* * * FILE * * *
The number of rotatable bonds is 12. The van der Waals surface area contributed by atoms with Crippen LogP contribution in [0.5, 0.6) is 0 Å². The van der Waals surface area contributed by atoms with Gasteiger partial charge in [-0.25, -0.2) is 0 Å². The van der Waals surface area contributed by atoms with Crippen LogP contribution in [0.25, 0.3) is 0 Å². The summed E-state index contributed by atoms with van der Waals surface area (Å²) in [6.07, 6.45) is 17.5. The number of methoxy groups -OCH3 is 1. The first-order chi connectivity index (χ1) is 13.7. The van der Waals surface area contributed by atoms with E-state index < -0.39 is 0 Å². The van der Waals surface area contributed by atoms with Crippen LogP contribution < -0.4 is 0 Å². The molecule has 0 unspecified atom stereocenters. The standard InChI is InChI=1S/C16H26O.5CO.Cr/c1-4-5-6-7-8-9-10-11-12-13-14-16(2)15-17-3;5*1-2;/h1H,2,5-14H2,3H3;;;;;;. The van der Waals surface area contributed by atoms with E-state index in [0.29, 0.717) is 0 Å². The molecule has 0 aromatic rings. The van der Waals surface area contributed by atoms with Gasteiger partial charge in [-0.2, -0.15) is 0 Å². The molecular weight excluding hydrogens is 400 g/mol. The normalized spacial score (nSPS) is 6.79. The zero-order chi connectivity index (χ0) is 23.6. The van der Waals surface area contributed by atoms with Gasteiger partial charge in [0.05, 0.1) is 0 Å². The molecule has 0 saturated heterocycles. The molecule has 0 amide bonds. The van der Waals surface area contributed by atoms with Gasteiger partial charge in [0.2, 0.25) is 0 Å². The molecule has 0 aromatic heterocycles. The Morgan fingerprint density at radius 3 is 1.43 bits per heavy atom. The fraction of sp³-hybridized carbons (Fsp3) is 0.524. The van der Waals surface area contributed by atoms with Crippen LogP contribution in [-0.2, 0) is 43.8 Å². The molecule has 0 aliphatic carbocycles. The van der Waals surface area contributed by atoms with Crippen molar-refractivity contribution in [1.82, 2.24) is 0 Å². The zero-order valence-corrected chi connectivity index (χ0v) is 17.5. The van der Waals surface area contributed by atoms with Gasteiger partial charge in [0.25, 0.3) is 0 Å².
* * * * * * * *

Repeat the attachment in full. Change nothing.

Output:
The number of rotatable bonds is 12. The van der Waals surface area contributed by atoms with Crippen LogP contribution in [0.5, 0.6) is 0 Å². The van der Waals surface area contributed by atoms with Gasteiger partial charge in [-0.25, -0.2) is 0 Å². The van der Waals surface area contributed by atoms with Crippen LogP contribution in [0.25, 0.3) is 0 Å². The summed E-state index contributed by atoms with van der Waals surface area (Å²) in [6.07, 6.45) is 17.5. The number of methoxy groups -OCH3 is 1. The first-order chi connectivity index (χ1) is 13.7. The van der Waals surface area contributed by atoms with E-state index < -0.39 is 0 Å². The van der Waals surface area contributed by atoms with Crippen LogP contribution < -0.4 is 0 Å². The molecule has 0 unspecified atom stereocenters. The standard InChI is InChI=1S/C16H26O.5CO.Cr/c1-4-5-6-7-8-9-10-11-12-13-14-16(2)15-17-3;5*1-2;/h1H,2,5-14H2,3H3;;;;;;. The van der Waals surface area contributed by atoms with E-state index in [0.29, 0.717) is 0 Å². The molecule has 0 aromatic rings. The van der Waals surface area contributed by atoms with Gasteiger partial charge in [-0.2, -0.15) is 0 Å². The molecular weight excluding hydrogens is 400 g/mol. The normalized spacial score (nSPS) is 6.79. The zero-order chi connectivity index (χ0) is 23.6. The van der Waals surface area contributed by atoms with Gasteiger partial charge in [0.05, 0.1) is 0 Å². The molecule has 0 saturated heterocycles. The molecule has 0 amide bonds. The van der Waals surface area contributed by atoms with Gasteiger partial charge in [0.2, 0.25) is 0 Å². The molecule has 0 aromatic heterocycles. The Morgan fingerprint density at radius 3 is 1.43 bits per heavy atom. The fraction of sp³-hybridized carbons (Fsp3) is 0.524. The van der Waals surface area contributed by atoms with Crippen LogP contribution in [-0.2, 0) is 43.8 Å². The molecule has 0 aliphatic carbocycles. The van der Waals surface area contributed by atoms with Crippen molar-refractivity contribution in [1.82, 2.24) is 0 Å². The zero-order valence-corrected chi connectivity index (χ0v) is 17.5. The van der Waals surface area contributed by atoms with Gasteiger partial charge in [0.25, 0.3) is 0 Å².